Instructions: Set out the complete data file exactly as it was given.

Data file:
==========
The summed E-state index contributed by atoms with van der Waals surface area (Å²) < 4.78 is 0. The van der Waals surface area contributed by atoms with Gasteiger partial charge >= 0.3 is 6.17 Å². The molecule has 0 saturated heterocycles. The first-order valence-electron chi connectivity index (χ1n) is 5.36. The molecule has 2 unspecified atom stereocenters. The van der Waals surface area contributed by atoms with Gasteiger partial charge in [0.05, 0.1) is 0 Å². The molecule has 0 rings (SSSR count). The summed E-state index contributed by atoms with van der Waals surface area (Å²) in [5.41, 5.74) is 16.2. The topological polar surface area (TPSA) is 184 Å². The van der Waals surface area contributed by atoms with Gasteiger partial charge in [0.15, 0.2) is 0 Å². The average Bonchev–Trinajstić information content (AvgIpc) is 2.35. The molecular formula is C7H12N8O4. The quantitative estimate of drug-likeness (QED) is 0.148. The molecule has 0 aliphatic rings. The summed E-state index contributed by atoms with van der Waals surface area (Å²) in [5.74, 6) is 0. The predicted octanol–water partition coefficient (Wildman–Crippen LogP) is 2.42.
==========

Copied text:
The summed E-state index contributed by atoms with van der Waals surface area (Å²) < 4.78 is 0. The van der Waals surface area contributed by atoms with Gasteiger partial charge >= 0.3 is 6.17 Å². The molecule has 0 saturated heterocycles. The first-order valence-electron chi connectivity index (χ1n) is 5.36. The molecule has 2 unspecified atom stereocenters. The van der Waals surface area contributed by atoms with Gasteiger partial charge in [0.05, 0.1) is 0 Å². The molecule has 0 rings (SSSR count). The summed E-state index contributed by atoms with van der Waals surface area (Å²) in [5.41, 5.74) is 16.2. The topological polar surface area (TPSA) is 184 Å². The van der Waals surface area contributed by atoms with Gasteiger partial charge in [0.15, 0.2) is 0 Å². The average Bonchev–Trinajstić information content (AvgIpc) is 2.35. The molecular formula is C7H12N8O4. The quantitative estimate of drug-likeness (QED) is 0.148. The molecule has 0 aliphatic rings. The summed E-state index contributed by atoms with van der Waals surface area (Å²) in [5.74, 6) is 0. The predicted octanol–water partition coefficient (Wildman–Crippen LogP) is 2.42.